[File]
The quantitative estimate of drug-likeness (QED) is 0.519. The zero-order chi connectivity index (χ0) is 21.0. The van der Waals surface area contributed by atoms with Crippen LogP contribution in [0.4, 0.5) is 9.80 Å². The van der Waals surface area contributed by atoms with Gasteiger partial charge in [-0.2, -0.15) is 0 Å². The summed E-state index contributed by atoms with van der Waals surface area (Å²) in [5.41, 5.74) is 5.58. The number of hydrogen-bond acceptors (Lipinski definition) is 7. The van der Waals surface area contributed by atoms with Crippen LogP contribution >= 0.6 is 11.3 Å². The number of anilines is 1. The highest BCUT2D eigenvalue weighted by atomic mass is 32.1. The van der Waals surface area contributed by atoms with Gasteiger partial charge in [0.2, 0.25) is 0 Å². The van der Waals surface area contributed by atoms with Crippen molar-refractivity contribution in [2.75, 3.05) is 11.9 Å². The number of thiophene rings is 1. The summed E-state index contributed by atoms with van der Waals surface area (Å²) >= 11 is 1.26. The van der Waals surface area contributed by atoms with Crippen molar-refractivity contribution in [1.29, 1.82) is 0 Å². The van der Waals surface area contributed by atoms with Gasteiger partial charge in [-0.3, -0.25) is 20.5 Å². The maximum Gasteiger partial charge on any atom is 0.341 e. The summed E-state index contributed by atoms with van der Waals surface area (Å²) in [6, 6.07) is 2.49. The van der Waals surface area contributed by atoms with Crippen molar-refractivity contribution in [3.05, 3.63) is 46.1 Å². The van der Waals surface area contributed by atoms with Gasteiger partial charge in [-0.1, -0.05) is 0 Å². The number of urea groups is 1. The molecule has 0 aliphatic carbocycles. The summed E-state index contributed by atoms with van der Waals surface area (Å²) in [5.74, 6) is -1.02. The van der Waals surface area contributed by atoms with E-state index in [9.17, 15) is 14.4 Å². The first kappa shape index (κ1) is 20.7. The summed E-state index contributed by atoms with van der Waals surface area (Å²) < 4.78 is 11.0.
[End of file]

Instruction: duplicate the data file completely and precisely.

The quantitative estimate of drug-likeness (QED) is 0.519. The zero-order chi connectivity index (χ0) is 21.0. The van der Waals surface area contributed by atoms with Crippen LogP contribution in [0.4, 0.5) is 9.80 Å². The van der Waals surface area contributed by atoms with Gasteiger partial charge in [-0.2, -0.15) is 0 Å². The summed E-state index contributed by atoms with van der Waals surface area (Å²) in [5.41, 5.74) is 5.58. The number of hydrogen-bond acceptors (Lipinski definition) is 7. The van der Waals surface area contributed by atoms with Crippen LogP contribution >= 0.6 is 11.3 Å². The number of anilines is 1. The highest BCUT2D eigenvalue weighted by atomic mass is 32.1. The van der Waals surface area contributed by atoms with Gasteiger partial charge in [0.2, 0.25) is 0 Å². The van der Waals surface area contributed by atoms with Crippen molar-refractivity contribution in [2.75, 3.05) is 11.9 Å². The number of thiophene rings is 1. The summed E-state index contributed by atoms with van der Waals surface area (Å²) >= 11 is 1.26. The van der Waals surface area contributed by atoms with Crippen molar-refractivity contribution in [1.29, 1.82) is 0 Å². The van der Waals surface area contributed by atoms with Gasteiger partial charge in [-0.3, -0.25) is 20.5 Å². The maximum Gasteiger partial charge on any atom is 0.341 e. The summed E-state index contributed by atoms with van der Waals surface area (Å²) in [6, 6.07) is 2.49. The van der Waals surface area contributed by atoms with Crippen molar-refractivity contribution in [3.05, 3.63) is 46.1 Å². The van der Waals surface area contributed by atoms with Gasteiger partial charge in [-0.1, -0.05) is 0 Å². The number of urea groups is 1. The molecule has 0 aliphatic carbocycles. The summed E-state index contributed by atoms with van der Waals surface area (Å²) in [5.74, 6) is -1.02. The van der Waals surface area contributed by atoms with E-state index in [9.17, 15) is 14.4 Å². The first kappa shape index (κ1) is 20.7. The summed E-state index contributed by atoms with van der Waals surface area (Å²) < 4.78 is 11.0.